For instance, Deutsche Bank, Greenprint Foundation and their partners have made a commitment to help the New York City Energy Efficiency Corporation, NYCEEC, work with financial, foundation, and real estate communities to make the city agency self-sustaining. By providing information, marketing services, and financing tools to the real estate community, NYCEEC will increase New York’s energy efficiency, spur construction job growth, and enable a pipeline of projects that can be developed in the next 12 to 18 months.
The Natural Resources Defense Council will bring together partners to design and implement energy-efficient retrofits in commercial tenant spaces. Johnson Controls will provide technical analysis to track performance and generate energy improvements. The project will begin with build-outs at a Jones Lang LaSalle space on Madison Avenue, the Bloomberg LP office space, and the Linked-In office in the Empire State Building.
Rosebud Sioux Tribe wind power demonstration project created jobs. (Photo by Robert Gough © IntertribalCOUP.org
The Intertribal Council on Utility Policy commits to launch an extensive green jobs program, working with higher education institutions to develop training and employment opportunities for member tribes in three states. The five-year commitment will create at least 320 green jobs, ranging from administration to construction, for veterans, and unemployed or under-employed women and youth and will address the local need for affordable housing and clean energy through construction of energy efficient straw-bale housing and renewable energy installations.
Inerjys Ventures commits to invest $1 billion in renewable energy innovation over the next seven years to help portfolio companies successfully sell their innovations globally. This investment will target technologies with the potential to be game-changers in clean energy production and distribution. Inerjys will use its lab facility in Montreal as a business incubator, providing training, lab access, and office space to six new energy start-ups.
In 2007, Dundee Realty Corporation committed to invest $300 million in a combination of wind, solar, and hydropower projects to generate 150 megawatts of power for the Ontario grid and reduce the region’s dependence on carbon fuels. Today, Dundee and Firelight are now doubling their commitment to $600 million; the goal is to have the full $600 million funded by 2016.
Business Creation Investments AG commits to distribute one million solar LED lamps in eight developing countries in five years. With more than 20 percent of the world’s population not connected to the utility grid, the lamps will provide an affordable and safe alternative. The lamps, called WakaWakas, use new technology that provides more and longer light, as well as a faster charge, than any earlier solar lamp.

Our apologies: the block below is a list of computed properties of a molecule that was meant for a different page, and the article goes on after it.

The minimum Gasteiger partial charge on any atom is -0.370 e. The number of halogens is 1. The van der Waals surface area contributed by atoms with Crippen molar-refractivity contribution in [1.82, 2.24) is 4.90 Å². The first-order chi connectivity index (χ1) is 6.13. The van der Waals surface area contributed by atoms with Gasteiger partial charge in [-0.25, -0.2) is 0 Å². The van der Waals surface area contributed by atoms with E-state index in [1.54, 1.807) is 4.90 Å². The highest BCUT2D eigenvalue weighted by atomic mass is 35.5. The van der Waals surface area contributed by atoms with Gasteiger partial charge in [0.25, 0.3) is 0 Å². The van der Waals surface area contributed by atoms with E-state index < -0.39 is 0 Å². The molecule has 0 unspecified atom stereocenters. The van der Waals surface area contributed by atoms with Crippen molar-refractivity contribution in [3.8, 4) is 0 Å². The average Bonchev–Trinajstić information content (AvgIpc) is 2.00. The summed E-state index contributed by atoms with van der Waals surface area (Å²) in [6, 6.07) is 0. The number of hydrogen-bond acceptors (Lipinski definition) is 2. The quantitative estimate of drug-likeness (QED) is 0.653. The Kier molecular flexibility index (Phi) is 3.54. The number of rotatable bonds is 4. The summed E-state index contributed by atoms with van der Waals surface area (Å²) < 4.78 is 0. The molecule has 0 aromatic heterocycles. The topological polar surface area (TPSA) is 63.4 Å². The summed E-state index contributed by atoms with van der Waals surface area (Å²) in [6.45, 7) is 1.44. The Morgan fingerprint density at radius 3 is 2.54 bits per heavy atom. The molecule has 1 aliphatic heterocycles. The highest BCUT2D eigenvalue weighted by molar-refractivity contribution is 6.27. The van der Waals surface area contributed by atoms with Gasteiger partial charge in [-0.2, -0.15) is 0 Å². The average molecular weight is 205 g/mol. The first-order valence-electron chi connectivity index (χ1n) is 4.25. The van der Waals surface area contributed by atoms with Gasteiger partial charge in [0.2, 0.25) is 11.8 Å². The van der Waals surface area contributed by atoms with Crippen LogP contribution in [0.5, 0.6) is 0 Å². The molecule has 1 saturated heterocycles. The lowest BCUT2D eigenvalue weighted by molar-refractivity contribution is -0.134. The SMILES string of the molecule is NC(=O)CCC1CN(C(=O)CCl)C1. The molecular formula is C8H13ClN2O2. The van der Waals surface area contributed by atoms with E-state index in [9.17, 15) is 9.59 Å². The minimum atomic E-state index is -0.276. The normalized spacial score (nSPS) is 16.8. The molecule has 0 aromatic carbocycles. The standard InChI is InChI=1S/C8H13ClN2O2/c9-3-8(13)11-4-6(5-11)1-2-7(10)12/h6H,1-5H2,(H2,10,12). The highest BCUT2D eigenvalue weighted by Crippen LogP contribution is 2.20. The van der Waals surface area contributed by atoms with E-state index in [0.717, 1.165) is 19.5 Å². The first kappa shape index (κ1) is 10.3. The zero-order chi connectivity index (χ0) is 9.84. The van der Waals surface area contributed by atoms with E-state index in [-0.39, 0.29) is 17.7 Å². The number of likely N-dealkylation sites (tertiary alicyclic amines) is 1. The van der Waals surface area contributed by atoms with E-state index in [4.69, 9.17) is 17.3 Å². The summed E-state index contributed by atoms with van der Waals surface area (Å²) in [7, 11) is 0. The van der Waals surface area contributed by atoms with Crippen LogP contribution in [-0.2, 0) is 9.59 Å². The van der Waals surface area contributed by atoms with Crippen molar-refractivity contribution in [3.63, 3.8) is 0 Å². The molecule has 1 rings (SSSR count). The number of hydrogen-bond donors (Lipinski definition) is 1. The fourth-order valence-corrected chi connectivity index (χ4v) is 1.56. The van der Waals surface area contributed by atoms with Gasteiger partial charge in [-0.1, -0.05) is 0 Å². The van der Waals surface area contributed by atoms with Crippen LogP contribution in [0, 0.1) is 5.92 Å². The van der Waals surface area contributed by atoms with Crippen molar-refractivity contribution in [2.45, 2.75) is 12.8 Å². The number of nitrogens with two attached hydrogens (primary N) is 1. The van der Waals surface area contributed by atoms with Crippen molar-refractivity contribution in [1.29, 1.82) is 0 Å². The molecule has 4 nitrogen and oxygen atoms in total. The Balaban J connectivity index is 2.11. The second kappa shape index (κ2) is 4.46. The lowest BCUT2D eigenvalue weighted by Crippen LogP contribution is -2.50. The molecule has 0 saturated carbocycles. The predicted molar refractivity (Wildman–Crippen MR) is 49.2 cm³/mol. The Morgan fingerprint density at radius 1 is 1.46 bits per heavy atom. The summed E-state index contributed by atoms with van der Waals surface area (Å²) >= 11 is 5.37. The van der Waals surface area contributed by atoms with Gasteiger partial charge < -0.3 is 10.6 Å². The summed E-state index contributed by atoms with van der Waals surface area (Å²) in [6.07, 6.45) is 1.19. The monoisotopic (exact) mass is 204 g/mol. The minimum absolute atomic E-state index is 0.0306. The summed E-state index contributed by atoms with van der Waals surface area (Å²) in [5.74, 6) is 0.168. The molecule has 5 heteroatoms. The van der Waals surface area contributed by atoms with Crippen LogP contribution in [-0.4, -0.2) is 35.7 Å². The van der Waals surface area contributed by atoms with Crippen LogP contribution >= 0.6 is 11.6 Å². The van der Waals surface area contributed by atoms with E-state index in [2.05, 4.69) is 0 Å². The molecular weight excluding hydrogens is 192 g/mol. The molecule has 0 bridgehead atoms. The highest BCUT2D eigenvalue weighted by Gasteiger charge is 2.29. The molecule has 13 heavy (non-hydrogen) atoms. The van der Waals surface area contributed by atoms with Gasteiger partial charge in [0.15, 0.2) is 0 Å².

Click here for a complete list of all CGI commitments.
Today, via satellite, President Clinton welcomed Aung San Suu Kyi, Nobel Prize laureate, peacebuilder, and general secretary of the National League for Democracy from Burma and Archbishop Desmond Tutu of South Africa, chairman of the Elders, in a first-time conversation between the two visionary leaders.
Suu Kyi spoke about her own struggles for human rights, democratic governance, and ethic reconciliation, while Archbishop Tutu discussed his recent work to end child marriage. The two leaders expressed admiration for each other’s efforts to promote world peace and democracy.
A panel on “Sustainable Consumption: Redefining Business As Usual” focused on the role of corporate responsibility in business and was hosted by Gro Harlem Brundtland, former prime minister of Norway. Panelists included heads of major corporations such as Barclays, PepsiCo and Unilever.
Panelists discussed how corporations create shared value by addressing critical issues such as food security and global health, which directly support their core business strategy.
General Wesley Clark announced new commitments by Applied Environmental Research Foundation, Amazon Watch, Basecamp Foundation, Rural Action, Darden Restaurants, Arison Investments, Wetlands International, Applied Materials, Standard Chartered Bank, and Harvard John F. Kennedy School of Government that will promote the prosperity and preserve the biodiversity of local landscapes and marshal the talents of the next generation of international leaders.